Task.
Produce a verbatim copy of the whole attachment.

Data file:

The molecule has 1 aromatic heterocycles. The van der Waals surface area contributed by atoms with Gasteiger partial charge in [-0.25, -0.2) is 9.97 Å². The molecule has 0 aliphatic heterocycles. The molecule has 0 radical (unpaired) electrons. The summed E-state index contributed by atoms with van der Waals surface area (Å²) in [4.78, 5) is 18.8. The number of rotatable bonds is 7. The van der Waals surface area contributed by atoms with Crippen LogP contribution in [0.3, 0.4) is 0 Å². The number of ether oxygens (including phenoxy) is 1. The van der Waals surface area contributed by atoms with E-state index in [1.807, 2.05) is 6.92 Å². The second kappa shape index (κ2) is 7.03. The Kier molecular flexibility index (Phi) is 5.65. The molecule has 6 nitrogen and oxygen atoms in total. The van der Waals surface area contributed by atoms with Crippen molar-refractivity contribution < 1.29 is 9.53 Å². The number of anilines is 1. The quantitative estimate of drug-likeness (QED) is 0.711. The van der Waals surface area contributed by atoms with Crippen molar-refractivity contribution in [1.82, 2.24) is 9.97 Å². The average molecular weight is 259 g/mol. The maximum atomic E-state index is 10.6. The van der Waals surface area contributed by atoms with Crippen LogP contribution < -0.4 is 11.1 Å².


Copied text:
The molecule has 1 aromatic heterocycles. The van der Waals surface area contributed by atoms with Gasteiger partial charge in [-0.25, -0.2) is 9.97 Å². The molecule has 0 aliphatic heterocycles. The molecule has 0 radical (unpaired) electrons. The summed E-state index contributed by atoms with van der Waals surface area (Å²) in [4.78, 5) is 18.8. The number of rotatable bonds is 7. The van der Waals surface area contributed by atoms with Crippen LogP contribution in [0.3, 0.4) is 0 Å². The number of ether oxygens (including phenoxy) is 1. The van der Waals surface area contributed by atoms with E-state index in [1.807, 2.05) is 6.92 Å². The second kappa shape index (κ2) is 7.03. The Kier molecular flexibility index (Phi) is 5.65. The molecule has 6 nitrogen and oxygen atoms in total. The van der Waals surface area contributed by atoms with Crippen molar-refractivity contribution < 1.29 is 9.53 Å². The number of anilines is 1. The quantitative estimate of drug-likeness (QED) is 0.711. The van der Waals surface area contributed by atoms with Crippen molar-refractivity contribution in [1.82, 2.24) is 9.97 Å². The average molecular weight is 259 g/mol. The maximum atomic E-state index is 10.6. The van der Waals surface area contributed by atoms with Crippen LogP contribution < -0.4 is 11.1 Å².